Economy of Australia

The economy of Australia is a highly developed market economy.[30] As of 2021, Australia was the 13th-largest national economy by nominal GDP (Gross Domestic Product),[31] the 18th-largest by PPP-adjusted GDP,[32] and was the 25th-largest goods exporter and 20th-largest goods importer.[33] Australia took the record for the longest run of uninterrupted GDP growth in the developed world with the March 2017 financial quarter. It was the 103rd quarter and the 26th year since the country had a technical recession (two consecutive quarters of negative growth).[34] As of June 2021, the country's GDP was estimated at A$1.98 trillion.[35]

Economy of Australia
Sydney's central business district is Australia's largest financial and business services hub.
CurrencyAustralian dollar (AUD) = 0.74USD
1 July–30 June
Trade organisations
APEC, CPTPP, G20, OECD, WTO
Country group
Statistics
Population 25,925,667 (2021)
GDP
GDP rank
GDP growth
  • 2.7% (2018) 1.8% (2019)
  • −6.7% (2020e) 6.1% (2021e)[4]
GDP per capita
  • $62,728 (nominal, 2021 est.)[5]
  • $54,891 (PPP, 2021 est.)[5]
GDP per capita rank
GDP by sector
  • Services: 62.7%
  • Construction: 7.4%
  • Mining: 5.8%
  • Manufacturing: 5.8%
  • Agriculture: 2.8% (2017)[6]
  • 1.4% (2020 est.)[4]
  • 3.5% annual/1.3% quarterly (Dec Qtr 2021)[7]
Population below poverty line
13.6% (2017)[8]
34.0 medium (2018)[9]
Labour force
  • 13.8 million (June 2021)[12]
  • 74.6% employment rate (Q1-2020)[13]
Labour force by occupation
  • Services: 78.8%
  • Construction: 9.2%
  • Manufacturing: 7.5%
  • Agriculture: 2.5%
  • Mining: 1.9% (2017)[6]
Unemployment
  • 4.2% (December 2021)[12]
  • 574.4 thousand unemployed (December 2021)[12]
  • 9.4% youth unemployment (December 2021; 15 to 24 year-olds)[12]
Average gross salary
  • AUD weekly (Nov 2020):[14]
  • A$1,711 (full-time adult)
  • A$1,280 (all employees)
Main industries
14th (very easy, 2020)[17]
External
ExportsUS$480.2 billion (2018–19)[18]
Export goods
iron ore, coal, natural gas, gold, aluminium, beef, crude petroleum, copper, meat (non-beef)[18]
Main export partners
ImportsUS$420.4 billion (2018–19)[18]
Import goods
petroleum, cars, telecom equipment and parts, goods vehicles, computers, medicaments, gold, civil engineering equipment, furniture[18]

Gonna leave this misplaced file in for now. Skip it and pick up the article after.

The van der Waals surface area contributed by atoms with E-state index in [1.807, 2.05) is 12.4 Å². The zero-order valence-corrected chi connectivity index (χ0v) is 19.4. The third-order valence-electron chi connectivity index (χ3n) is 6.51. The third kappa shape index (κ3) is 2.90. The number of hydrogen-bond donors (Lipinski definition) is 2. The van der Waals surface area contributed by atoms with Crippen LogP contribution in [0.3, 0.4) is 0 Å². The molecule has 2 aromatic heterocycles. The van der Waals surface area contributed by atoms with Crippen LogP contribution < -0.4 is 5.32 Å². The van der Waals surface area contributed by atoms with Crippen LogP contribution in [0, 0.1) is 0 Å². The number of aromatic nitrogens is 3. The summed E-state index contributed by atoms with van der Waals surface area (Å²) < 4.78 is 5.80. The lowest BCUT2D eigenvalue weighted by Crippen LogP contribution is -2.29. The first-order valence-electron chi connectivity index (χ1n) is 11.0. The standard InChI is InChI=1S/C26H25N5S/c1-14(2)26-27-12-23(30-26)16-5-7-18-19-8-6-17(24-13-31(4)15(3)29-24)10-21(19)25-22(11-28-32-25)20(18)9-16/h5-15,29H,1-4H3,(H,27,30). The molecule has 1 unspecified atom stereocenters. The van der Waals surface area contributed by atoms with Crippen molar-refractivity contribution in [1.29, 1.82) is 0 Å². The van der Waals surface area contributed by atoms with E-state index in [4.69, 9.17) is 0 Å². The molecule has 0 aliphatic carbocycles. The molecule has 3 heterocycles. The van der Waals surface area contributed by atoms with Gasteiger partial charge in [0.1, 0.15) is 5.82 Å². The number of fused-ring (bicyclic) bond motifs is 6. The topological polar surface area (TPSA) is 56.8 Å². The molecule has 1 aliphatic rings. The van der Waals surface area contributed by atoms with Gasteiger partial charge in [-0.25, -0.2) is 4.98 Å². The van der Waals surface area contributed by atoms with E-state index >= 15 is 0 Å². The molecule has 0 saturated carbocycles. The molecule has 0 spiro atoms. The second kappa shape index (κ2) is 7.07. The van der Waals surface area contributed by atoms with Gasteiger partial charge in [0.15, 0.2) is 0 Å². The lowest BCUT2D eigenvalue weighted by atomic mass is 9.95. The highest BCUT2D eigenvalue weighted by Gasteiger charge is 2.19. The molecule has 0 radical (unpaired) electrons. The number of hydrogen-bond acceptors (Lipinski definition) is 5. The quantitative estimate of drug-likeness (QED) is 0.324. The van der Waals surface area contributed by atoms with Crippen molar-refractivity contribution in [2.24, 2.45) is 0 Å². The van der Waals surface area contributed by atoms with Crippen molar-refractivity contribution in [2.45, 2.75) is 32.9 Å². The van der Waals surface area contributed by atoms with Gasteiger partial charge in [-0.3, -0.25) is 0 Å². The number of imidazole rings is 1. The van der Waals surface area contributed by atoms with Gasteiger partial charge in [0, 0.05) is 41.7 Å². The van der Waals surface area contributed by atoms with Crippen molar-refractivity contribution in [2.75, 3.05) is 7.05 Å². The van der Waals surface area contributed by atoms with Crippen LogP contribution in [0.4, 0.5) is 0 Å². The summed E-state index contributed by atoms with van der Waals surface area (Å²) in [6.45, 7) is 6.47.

Main import partners
FDI stock
  • Inward: $682.9 billion
  • Outward: $491.0 billion
(UNCTAD 2018)[19]
−A$38.8 billion (2018 est.)[20]
US$2.095 trillion (Q1, 2019)[21]
Public finances
41.1% of GDP (April 2019)[22]
−0.2% (of GDP) (2019)[23][24]
RevenuesA$485.2 billion (2019)[23]
ExpensesA$482.7 billion (2019)[23]
Economic aiddonor: ODA, $3.12 billion (2018)[25]
  • AAA
  • Outlook: Stable
  • AAA
  • Outlook: Stable
  • AAA
  • Outlook: Stable
Foreign reserves
$66.58 billion (31 December 2017 est.)[29]
Main data source: CIA World Fact Book
All values, unless otherwise stated, are in US dollars.

The Australian economy is dominated by its service sector, which in 2017 comprised 62.7% of the GDP and employed 78.8% of the labour force.[6] Australia has the tenth-highest total estimated value of natural resources, valued at US$19.9 trillion in 2019.[36] At the height of the mining boom in 2009–10, the total value-added of the mining industry was 8.4% of GDP.[37] Despite the recent decline in the mining sector, the Australian economy had remained resilient and stable[38][39] and did not experience a recession from 1991 until 2020.[40][41]

The Australian Securities Exchange in Sydney is the 16th-largest stock exchange in the world in terms of domestic market capitalisation[42] and has one of the largest interest rate derivatives markets in the Asia-Pacific region.[43] Some of Australia's large companies include Commonwealth Bank, BHP, CSL, Westpac, NAB, ANZ, Fortescue Metals Group, Wesfarmers, Macquarie Group, Woolworths Group, Rio Tinto, and Telstra.[44] The currency of Australia and its territories is the Australian dollar, which it shares with several Pacific nation states.

Australia's economy is strongly intertwined with the countries of East and Southeast Asia, also known as ASEAN Plus Three (APT), accounting for about 64% of exports in 2016.[45] China in particular is Australia's main export and import partner by a wide margin.[46] Australia is a member of the APEC, G20, OECD and WTO. The country has also entered into free trade agreements with ASEAN, Canada, Chile, China, South Korea, Malaysia, New Zealand, Peru, Japan, Singapore, Thailand and the United States.[47][48][49] The ANZCERTA agreement with New Zealand has greatly increased integration with the economy of New Zealand and in 2011 there was a plan to form an Australasian Single Economic Market by 2015.[50]


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